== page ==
When I undertake a commission, I’m often sent photos that prove to be a bit of a challenge! In order to get the best result for a pet portrait, a good sharp image is really important and also if the person can get down to the dog or cat’s eye level, all the better. I usually kneel or even lie on the floor and wait for the animal to settle (following an investigative sniff or rub of the camera by the model!)
Three or four different poses (including a close-up of the head) are usually enough for me to see how the fur lies, the colour of the eyes and the contours of the animal’s head and body. Sleeping animals also make a lovely composition for a painting – and ensures a sharp, blur free image!
Here are a couple of examples of good photos which resulted in realistic portraits.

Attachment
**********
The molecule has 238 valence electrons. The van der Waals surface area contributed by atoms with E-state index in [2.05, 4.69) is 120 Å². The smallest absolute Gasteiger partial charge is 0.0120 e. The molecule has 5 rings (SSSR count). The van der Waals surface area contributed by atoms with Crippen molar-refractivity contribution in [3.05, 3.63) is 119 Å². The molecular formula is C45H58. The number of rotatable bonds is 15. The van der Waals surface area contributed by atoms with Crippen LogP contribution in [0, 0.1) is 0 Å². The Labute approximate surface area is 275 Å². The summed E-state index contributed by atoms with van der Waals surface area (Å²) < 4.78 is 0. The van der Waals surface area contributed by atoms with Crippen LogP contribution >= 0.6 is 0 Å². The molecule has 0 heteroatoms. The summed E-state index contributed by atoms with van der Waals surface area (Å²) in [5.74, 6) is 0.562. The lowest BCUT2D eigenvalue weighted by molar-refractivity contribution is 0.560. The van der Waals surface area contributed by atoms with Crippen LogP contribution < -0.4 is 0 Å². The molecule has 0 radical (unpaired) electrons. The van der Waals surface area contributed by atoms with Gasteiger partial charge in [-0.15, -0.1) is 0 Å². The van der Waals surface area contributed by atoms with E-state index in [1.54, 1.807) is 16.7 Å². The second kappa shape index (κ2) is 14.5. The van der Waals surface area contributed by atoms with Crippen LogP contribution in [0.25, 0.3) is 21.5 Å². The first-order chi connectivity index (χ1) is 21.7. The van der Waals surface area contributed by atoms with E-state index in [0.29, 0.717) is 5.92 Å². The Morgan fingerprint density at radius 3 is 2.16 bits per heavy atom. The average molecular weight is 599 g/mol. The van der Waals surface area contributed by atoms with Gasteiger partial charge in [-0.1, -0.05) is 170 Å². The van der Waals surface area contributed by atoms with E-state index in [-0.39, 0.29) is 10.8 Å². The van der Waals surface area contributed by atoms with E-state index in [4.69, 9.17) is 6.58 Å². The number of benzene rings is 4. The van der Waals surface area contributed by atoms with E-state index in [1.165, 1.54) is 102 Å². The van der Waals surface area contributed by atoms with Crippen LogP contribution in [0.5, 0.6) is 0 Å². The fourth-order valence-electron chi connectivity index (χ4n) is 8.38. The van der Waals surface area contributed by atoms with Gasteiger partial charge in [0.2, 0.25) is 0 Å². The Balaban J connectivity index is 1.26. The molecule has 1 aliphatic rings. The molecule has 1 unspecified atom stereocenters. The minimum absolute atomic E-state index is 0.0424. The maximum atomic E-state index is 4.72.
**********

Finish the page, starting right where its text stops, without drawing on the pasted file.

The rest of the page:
Just found out that ‘Hamish’ has sold at Garrion Bridges….another pic that I was fond of! Glad he’s gone to a good home though. Now – back to a commission of a gorgeous German Shepherd which I’m having fun working on…..or maybe a cup of tea and biccy to celebrate my sale first! ☕️🍪
Sold this painting of one of our cats, Mabel, at the Garrion Bridges last week. Mixed feelings now. Delighted that it sold, but I actually wish I’d kept this one, as Mabel was a special puss and I really liked the way the painting had turned out. What a numpty!
I wonder if anyone else has a hard time parting with things they’ve created?!
Met lovely Olive on Sunday as we were leaving Ulverston, Cumbria – having been at the Carnival the day before. Think her owners said she was a cross between an Irish Wolfhound and a Deerhound? Not sure, but she has the most beautiful eyes. I’ll probably use pastels in soft ochre, greys and blues. As usual, I forgot to hand out a business card to the owners as I was concentrating more on getting some good shots of the model! Ah well.
Pastel portrait tbd